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Poems Every Child Should Know by  Mary E. Burt

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Poems Every Child Should Know
by Mary E. Burt
An outstanding collection of poems that appeal to both boys and girls, compiled by a teacher who believed in the formative power of learning poetry by heart. 'Children,' she maintains, 'should build for their future and get, while they are children, what only the fresh imagination of the child can assimilate. They should store up an untold wealth of heroic sentiment; they should acquire the habit of carrying a literary quality in their conversation; they should carry a heart full of the fresh and delightful associations and memories connected with poetry hours to brighten mature years. They should develop their memories while they have memories to develop.' The poems are grouped into six sections (The Budding Moment, The Little Child, The Day's at the Morn, Lad and Lassie, On and On, 'Grow Old Along with Me') to make it easier to locate poems that match a child's maturity.  Ages 8-12
391 pages $14.95   

 

 

THE FINDING OF THE LYRE

[148] Once a year my pupils teach me "The Finding of the Lyre." By the time I have learned it they know the meaning of every line and have caught the spirit of the verse. There is an ancient "lyre," or violin, made in northern Africa, in the possession of a Boston lady, and I have found the mud-turtle rattle among the Indians on the Indian reservation at Syracuse, New York. They use it as a musical instrument in their Thanksgiving dances. The poem helps to build an interest in history and mythology while it develops a child's reverence and insight. (1819-91.)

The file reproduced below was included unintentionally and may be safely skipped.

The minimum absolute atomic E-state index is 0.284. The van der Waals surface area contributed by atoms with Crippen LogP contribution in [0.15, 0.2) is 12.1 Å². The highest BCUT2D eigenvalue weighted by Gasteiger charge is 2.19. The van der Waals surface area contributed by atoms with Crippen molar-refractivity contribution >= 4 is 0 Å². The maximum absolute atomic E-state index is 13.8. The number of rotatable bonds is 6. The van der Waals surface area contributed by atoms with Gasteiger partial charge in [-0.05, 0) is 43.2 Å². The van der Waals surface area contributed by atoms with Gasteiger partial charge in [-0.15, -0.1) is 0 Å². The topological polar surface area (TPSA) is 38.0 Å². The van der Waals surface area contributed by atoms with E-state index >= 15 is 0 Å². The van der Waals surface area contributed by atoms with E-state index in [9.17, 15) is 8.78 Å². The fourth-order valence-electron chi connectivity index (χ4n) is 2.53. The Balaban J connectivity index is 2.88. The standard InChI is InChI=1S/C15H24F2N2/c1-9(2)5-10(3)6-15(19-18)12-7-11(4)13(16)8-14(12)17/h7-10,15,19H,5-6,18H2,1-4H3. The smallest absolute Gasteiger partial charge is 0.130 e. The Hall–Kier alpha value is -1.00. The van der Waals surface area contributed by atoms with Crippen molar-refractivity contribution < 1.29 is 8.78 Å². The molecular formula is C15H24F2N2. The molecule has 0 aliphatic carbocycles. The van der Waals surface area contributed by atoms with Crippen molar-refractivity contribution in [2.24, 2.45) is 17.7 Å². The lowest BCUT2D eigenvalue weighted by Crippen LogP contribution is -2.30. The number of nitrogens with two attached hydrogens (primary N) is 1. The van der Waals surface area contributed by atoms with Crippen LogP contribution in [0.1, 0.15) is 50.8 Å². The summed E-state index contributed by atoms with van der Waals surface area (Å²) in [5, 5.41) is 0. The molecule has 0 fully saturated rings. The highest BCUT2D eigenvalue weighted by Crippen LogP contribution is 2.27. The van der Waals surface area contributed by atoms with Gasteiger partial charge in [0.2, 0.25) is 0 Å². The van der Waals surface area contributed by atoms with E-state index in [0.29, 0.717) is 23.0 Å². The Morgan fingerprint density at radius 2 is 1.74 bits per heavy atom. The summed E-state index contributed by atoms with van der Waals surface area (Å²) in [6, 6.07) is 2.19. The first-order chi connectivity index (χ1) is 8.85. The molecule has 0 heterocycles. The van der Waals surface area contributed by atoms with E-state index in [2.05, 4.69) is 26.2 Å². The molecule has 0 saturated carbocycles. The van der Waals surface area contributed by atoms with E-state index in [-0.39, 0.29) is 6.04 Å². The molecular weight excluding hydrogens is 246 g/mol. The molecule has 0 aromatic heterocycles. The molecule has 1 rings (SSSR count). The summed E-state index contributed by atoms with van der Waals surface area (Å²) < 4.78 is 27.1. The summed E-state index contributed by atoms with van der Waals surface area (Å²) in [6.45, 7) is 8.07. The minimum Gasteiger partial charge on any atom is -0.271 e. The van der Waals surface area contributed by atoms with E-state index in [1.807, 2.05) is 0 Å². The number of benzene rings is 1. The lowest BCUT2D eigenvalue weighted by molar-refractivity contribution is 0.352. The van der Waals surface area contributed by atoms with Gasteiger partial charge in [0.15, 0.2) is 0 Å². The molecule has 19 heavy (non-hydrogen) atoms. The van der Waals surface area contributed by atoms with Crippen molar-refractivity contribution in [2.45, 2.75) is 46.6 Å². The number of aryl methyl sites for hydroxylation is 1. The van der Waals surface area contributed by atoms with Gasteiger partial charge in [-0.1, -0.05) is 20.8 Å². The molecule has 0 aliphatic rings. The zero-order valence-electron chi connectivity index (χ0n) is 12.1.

There lay upon the ocean's shore

What once a tortoise served to cover;

A year and more, with rush and roar,

The surf had rolled it over,

Had played with it, and flung it by,

As wind and weather might decide it,

Then tossed it high where sand-drifts dry

Cheap burial might provide it.


It rested there to bleach or tan,

The rains had soaked, the sun had burned it;

With many a ban the fisherman

Had stumbled o'er and spurned it;

And there the fisher-girl would stay,

Conjecturing with her brother

How in their play the poor estray

Might serve some use or other.


So there it lay, through wet and dry,

As empty as the last new sonnet,

Till by and by came Mercury,

And, having mused upon it,

"Why, here," cried he, "the thing of things

In shape, material, and dimension!

Give it but strings, and, lo, it sings,

A wonderful invention!"


[149]

So said, so done; the chords he strained,

And, as his fingers o'er them hovered,

The shell disdained a soul had gained,

The lyre had been discovered.

O empty world that round us lies,

Dead shell, of soul and thought forsaken,

Brought we but eyes like Mercury's,

In thee what songs should waken!


JAMES RUSSELL LOWELL.





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